Before she could respond he was walking away, now running. Uncaring of what he ran through, Francis dashed down the street, slipping through lampposts and parked cars in his desperation to get away.
“Francis!” Lee shouted after him. He didn’t even look back. She turned to the others. Emma was already storming off, her fists balled and still aflame. Adelaide raised a hand to stop her but was met with a venomous glare.
“Save it,” Emma said, “I’ve had it with all of you, stupid freaks.”
She sped up and was quickly out of sight, turning into a side street, head held high and arms by her sides. Lydia, who had stood silently next to them this whole time, suddenly started to walk away. Adelaide reached out and her hand caught Lydia’s shoulder. She twisted, shaking off Adelaide’s grip and looked up at her with eyes filled with fear.
“Please…” she said, “don’t hurt me…” then she ran.
Adelaide watched her go, her arm falling to her side. She felt an arm on her shoulder.
“I believe you,” Lee said, “and I trust you. I’ll convince Francis to come back. I’m… I’m sorry.”
He smiled at her. Then he left, walking slowly, hands in his pockets.
For a second Adelaide didn’t know what to do. She set off home, but she walked unconsciously, not in control of her movements.
They’d had set-backs before of course but they’d overcome them, and for a while things had seemed blissfully… awesome. Now they’d fallen apart again. It seemed weirdly fitting, actually, Adelaide’s own secrets had been the thing to expose the cracks that were hidden in the team. She should have seen it, of course. The whole thing was a powder-keg, waiting to go off. Irritable Francis, bored Emma, Lydia… scared all the time. They weren’t crime fighters. They weren’t cool. They weren’t anything special. They were just ordinary people. Ordinary, stupid people.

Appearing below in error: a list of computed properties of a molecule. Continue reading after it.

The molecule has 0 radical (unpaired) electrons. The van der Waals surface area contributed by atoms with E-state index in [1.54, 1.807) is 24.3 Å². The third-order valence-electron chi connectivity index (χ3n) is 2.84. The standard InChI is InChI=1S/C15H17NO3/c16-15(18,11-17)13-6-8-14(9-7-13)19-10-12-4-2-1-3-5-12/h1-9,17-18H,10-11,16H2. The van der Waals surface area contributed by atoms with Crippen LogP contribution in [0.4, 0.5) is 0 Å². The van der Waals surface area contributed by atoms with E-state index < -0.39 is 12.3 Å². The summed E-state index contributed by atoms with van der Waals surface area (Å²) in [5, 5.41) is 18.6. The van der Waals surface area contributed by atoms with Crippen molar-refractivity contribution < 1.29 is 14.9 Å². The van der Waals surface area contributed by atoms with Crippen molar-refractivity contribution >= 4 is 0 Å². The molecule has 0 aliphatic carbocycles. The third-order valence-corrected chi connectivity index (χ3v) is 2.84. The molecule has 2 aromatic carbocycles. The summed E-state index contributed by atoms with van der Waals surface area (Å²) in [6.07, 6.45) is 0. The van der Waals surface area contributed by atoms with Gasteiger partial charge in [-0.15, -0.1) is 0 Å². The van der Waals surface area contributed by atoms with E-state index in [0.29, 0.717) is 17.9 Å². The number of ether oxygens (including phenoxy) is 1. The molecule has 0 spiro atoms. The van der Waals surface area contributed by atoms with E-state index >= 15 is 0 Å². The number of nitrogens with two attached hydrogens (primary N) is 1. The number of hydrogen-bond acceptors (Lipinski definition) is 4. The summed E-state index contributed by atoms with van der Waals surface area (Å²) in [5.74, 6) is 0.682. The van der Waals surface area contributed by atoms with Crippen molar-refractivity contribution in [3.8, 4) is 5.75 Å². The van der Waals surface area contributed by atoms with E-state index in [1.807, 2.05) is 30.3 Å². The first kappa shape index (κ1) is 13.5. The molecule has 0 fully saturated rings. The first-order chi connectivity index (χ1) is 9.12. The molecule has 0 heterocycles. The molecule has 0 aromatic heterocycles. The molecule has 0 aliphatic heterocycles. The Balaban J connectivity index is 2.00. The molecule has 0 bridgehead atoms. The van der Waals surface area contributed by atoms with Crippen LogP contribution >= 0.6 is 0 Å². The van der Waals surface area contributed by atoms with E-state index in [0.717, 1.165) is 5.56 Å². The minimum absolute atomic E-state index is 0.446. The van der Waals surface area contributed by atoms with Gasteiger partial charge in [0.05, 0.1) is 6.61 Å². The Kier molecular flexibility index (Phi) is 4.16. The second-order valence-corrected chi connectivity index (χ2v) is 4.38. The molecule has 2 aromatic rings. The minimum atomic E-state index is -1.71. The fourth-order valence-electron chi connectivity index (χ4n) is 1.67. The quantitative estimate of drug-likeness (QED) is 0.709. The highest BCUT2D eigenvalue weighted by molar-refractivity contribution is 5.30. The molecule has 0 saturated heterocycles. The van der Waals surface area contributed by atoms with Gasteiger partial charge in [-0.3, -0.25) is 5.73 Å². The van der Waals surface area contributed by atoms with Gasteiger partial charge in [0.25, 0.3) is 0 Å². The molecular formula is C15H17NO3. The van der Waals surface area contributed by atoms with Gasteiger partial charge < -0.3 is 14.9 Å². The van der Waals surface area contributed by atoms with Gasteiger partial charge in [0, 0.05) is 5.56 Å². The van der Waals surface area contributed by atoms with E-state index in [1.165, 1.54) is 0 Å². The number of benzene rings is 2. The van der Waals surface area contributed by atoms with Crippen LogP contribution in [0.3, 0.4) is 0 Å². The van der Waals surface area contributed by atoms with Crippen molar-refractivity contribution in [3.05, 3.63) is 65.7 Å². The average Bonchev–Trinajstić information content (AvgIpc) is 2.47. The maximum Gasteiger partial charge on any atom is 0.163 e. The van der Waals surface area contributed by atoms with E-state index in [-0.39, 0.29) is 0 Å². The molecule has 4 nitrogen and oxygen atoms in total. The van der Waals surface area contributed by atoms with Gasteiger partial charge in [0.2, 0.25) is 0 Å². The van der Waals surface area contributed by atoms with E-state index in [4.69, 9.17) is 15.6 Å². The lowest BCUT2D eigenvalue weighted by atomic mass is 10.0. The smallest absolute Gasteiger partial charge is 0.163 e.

Adelaide reached the door of her house. She fished inside her pocket for her keys with fingers numbed by shock. Before she could find them the door was flung open and her mum glared down at her.
“Adelaide!” She cried, “Where have you been?”
“I…” Adelaide’s throat went dry.
“Oh it doesn’t matter,” her mum shook her head and shunted Adelaide in, slamming the door behind her, “so much is going on it’s doing my head in.”
A frown spread across Adelaide’s face. She stared at her mum’s departing back as she rushed to the kitchen. Something was up, she was never just let off the hook like that.
“What’s going on?” She asked, following her mum and scuttling to keep up with her long strides.
“Your sister just arrived,” was the irritable response, “and much as I love her it is the most inconvenient time.”
“My what?” Adelaide stared at her. Her mum looked back and opened her mouth to say something. She was interrupted by a voice from behind her.
“Oh is that Adelaide?” It said.
A figure moved past Adelaide’s mum and spread her arms wide as she moved towards Adelaide.
“Last time we met you were only a baby,” she said, “come on, give your long lost sister a hug.”
Adelaide stared up, with a mixture of bemusement and sudden horror into the beaming face of the Knight, who grinned back at her.